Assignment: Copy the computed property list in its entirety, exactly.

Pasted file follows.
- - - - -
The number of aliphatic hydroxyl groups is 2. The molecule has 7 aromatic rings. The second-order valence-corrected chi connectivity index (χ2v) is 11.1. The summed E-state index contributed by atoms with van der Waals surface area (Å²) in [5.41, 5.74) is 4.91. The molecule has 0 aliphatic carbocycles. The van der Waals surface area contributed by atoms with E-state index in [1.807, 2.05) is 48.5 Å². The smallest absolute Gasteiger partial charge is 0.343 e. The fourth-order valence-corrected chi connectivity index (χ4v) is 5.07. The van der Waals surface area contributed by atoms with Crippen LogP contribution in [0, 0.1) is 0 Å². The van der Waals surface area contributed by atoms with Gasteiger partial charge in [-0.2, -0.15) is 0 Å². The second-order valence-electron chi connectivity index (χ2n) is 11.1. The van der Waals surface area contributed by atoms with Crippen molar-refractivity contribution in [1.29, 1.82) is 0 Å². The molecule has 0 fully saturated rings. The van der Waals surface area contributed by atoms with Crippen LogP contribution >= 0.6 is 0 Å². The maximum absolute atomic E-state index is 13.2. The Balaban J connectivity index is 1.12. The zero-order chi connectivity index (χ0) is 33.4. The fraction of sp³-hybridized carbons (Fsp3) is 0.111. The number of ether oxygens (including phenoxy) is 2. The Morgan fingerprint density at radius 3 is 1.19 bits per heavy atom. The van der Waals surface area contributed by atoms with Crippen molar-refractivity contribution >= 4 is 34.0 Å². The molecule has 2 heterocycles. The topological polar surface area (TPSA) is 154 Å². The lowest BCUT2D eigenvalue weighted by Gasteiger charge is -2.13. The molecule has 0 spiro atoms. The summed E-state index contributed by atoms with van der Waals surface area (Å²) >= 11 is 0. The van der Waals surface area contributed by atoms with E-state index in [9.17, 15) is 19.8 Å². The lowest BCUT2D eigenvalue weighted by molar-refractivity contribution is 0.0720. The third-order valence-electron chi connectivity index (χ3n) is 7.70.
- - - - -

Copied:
The number of aliphatic hydroxyl groups is 2. The molecule has 7 aromatic rings. The second-order valence-corrected chi connectivity index (χ2v) is 11.1. The summed E-state index contributed by atoms with van der Waals surface area (Å²) in [5.41, 5.74) is 4.91. The molecule has 0 aliphatic carbocycles. The van der Waals surface area contributed by atoms with E-state index in [1.807, 2.05) is 48.5 Å². The smallest absolute Gasteiger partial charge is 0.343 e. The fourth-order valence-corrected chi connectivity index (χ4v) is 5.07. The van der Waals surface area contributed by atoms with Crippen LogP contribution in [0, 0.1) is 0 Å². The van der Waals surface area contributed by atoms with Gasteiger partial charge in [-0.2, -0.15) is 0 Å². The second-order valence-electron chi connectivity index (χ2n) is 11.1. The van der Waals surface area contributed by atoms with Crippen molar-refractivity contribution in [1.29, 1.82) is 0 Å². The molecule has 0 fully saturated rings. The van der Waals surface area contributed by atoms with Crippen LogP contribution >= 0.6 is 0 Å². The maximum absolute atomic E-state index is 13.2. The Balaban J connectivity index is 1.12. The zero-order chi connectivity index (χ0) is 33.4. The fraction of sp³-hybridized carbons (Fsp3) is 0.111. The number of ether oxygens (including phenoxy) is 2. The Morgan fingerprint density at radius 3 is 1.19 bits per heavy atom. The van der Waals surface area contributed by atoms with Crippen molar-refractivity contribution >= 4 is 34.0 Å². The molecule has 2 heterocycles. The topological polar surface area (TPSA) is 154 Å². The lowest BCUT2D eigenvalue weighted by Gasteiger charge is -2.13. The molecule has 0 spiro atoms. The summed E-state index contributed by atoms with van der Waals surface area (Å²) >= 11 is 0. The van der Waals surface area contributed by atoms with E-state index in [9.17, 15) is 19.8 Å². The lowest BCUT2D eigenvalue weighted by molar-refractivity contribution is 0.0720. The third-order valence-electron chi connectivity index (χ3n) is 7.70.